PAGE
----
I’m at Far Leaves in Berkeley, where I used to spend every Wednesday afternoon during my last year of college. They’re in a new location now, but the Monk’s Blend is as fragrant as ever, and the blood orange shortbread as crisp and melting.
This morning I drove my parents to SFO. They’re going to North Carolina to watch my youngest sister’s club tennis team play… sectionals? I don’t know what it is exactly. Anyway, they go every year. One year the event was in Arizona, and I want to say another year was also in NC. I wanted to go with them this time, but flights out were so expensive, we couldn’t do it.
Yesterday we moved out of my aunt’s house, where we were staying for the past two months, and into my parents’ house, where we will stay until we leave for Toronto in two weeks. My room is a mess of boxes and books and painted sketches and nearly every article of clothing I own, from old pajamas to the dress I was married in.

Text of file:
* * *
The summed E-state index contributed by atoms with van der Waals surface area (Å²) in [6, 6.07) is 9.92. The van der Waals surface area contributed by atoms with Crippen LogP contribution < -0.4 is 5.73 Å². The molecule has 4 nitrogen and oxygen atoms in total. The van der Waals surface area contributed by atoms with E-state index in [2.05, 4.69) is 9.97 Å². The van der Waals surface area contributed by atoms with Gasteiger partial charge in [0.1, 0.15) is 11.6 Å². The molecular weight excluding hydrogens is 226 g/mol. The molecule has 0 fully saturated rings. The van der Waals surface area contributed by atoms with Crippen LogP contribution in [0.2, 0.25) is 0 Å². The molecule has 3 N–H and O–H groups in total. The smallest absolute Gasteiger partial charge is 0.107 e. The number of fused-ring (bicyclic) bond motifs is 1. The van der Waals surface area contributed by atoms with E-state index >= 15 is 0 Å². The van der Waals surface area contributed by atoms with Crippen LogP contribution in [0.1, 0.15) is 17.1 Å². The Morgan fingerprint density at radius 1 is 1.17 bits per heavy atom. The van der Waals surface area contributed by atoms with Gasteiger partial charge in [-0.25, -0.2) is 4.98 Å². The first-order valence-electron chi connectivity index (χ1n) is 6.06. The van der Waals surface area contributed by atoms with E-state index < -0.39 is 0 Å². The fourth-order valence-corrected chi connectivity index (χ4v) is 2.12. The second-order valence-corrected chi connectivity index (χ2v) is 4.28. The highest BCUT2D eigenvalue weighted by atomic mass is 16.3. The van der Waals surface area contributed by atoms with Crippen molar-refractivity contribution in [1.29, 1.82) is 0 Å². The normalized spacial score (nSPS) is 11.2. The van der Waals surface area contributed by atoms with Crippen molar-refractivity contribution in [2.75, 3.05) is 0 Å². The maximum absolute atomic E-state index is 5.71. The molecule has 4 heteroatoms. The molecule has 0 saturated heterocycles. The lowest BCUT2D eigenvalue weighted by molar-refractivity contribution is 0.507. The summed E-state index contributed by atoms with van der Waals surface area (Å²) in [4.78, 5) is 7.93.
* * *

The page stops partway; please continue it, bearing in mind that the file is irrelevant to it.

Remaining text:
Last night I dreamed Kato had a side job as a clothing designer on Etsy, and I tried on an outfit she said was for “riding.” It looked like a combination of a dress and a coat and it had two pieces, top and bottom, and it cost $88. The top had an attached capelet and the bottom had what looked like a bustle. In the Etsy listing it appeared to be made of thick, bright blue fleece, but Kato said it was silk chiffon; in the sample she had me try on, it was stiff charcoal wool felt. It looked gorgeous and modern and sculptural with only a hint of vintage flavor. I said I would buy it.
We had dinner last night at Erik’s parents’ house. After the meal and the fruit, Erik and Elbert were talking about the latest cancer research, and when the conversation became technical (proteins, cells) I spaced out and then noticed the patterns of light and dark and steam around the pot where Mom was cooking meals for the week.
The Far Leaves lady has just remembered that I also asked for a tea egg, and has brought it to me with apologies. I thought it would be cold, but when I went to peel it, the steam burned my fingertips. This is the way I have eaten many tea eggs — straight from the pot — so the tender fingertips are as familiar a part of my history with these eggs as the taste of salt and Pu-Erh.
Haircut later, and then shopping for gifts for Toronto friends (if the weather is good), or writing at a café, and then dinner with Kay.
Thirteen more days until we start our journeying.